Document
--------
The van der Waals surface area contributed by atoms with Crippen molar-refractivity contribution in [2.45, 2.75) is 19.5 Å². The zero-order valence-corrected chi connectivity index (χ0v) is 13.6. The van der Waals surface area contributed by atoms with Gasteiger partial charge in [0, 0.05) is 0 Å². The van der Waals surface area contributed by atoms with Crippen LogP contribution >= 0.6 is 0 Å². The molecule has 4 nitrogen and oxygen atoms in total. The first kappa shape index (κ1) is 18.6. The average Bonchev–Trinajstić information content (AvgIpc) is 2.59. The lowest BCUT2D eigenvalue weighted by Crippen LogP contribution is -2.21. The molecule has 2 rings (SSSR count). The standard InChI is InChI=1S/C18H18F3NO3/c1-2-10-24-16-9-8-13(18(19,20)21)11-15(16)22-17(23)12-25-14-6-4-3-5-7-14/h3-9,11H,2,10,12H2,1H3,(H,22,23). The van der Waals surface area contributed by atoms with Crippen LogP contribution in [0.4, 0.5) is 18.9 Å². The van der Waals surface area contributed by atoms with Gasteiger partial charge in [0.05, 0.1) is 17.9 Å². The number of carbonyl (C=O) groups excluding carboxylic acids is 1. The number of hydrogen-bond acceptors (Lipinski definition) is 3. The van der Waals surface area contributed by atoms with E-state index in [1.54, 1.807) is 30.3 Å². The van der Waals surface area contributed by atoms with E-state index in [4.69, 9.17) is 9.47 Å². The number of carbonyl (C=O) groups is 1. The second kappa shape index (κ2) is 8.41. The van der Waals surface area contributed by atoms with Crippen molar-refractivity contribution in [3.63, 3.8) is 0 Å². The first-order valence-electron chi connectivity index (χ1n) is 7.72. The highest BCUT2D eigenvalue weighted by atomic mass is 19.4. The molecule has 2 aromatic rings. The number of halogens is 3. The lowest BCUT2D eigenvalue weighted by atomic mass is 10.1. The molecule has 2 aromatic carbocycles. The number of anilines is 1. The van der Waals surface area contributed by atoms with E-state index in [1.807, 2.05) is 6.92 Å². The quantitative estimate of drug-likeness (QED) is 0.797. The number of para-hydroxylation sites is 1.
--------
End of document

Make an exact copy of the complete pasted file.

The van der Waals surface area contributed by atoms with Crippen molar-refractivity contribution in [2.45, 2.75) is 19.5 Å². The zero-order valence-corrected chi connectivity index (χ0v) is 13.6. The van der Waals surface area contributed by atoms with Gasteiger partial charge in [0, 0.05) is 0 Å². The van der Waals surface area contributed by atoms with Crippen LogP contribution >= 0.6 is 0 Å². The molecule has 4 nitrogen and oxygen atoms in total. The first kappa shape index (κ1) is 18.6. The average Bonchev–Trinajstić information content (AvgIpc) is 2.59. The lowest BCUT2D eigenvalue weighted by Crippen LogP contribution is -2.21. The molecule has 2 rings (SSSR count). The standard InChI is InChI=1S/C18H18F3NO3/c1-2-10-24-16-9-8-13(18(19,20)21)11-15(16)22-17(23)12-25-14-6-4-3-5-7-14/h3-9,11H,2,10,12H2,1H3,(H,22,23). The van der Waals surface area contributed by atoms with Crippen LogP contribution in [0.4, 0.5) is 18.9 Å². The van der Waals surface area contributed by atoms with Gasteiger partial charge in [0.05, 0.1) is 17.9 Å². The number of carbonyl (C=O) groups excluding carboxylic acids is 1. The number of hydrogen-bond acceptors (Lipinski definition) is 3. The van der Waals surface area contributed by atoms with E-state index in [1.54, 1.807) is 30.3 Å². The van der Waals surface area contributed by atoms with E-state index in [4.69, 9.17) is 9.47 Å². The number of carbonyl (C=O) groups is 1. The second kappa shape index (κ2) is 8.41. The van der Waals surface area contributed by atoms with Crippen molar-refractivity contribution in [3.63, 3.8) is 0 Å². The first-order valence-electron chi connectivity index (χ1n) is 7.72. The highest BCUT2D eigenvalue weighted by atomic mass is 19.4. The molecule has 2 aromatic rings. The number of halogens is 3. The lowest BCUT2D eigenvalue weighted by atomic mass is 10.1. The molecule has 2 aromatic carbocycles. The number of anilines is 1. The van der Waals surface area contributed by atoms with E-state index in [1.807, 2.05) is 6.92 Å². The quantitative estimate of drug-likeness (QED) is 0.797. The number of para-hydroxylation sites is 1.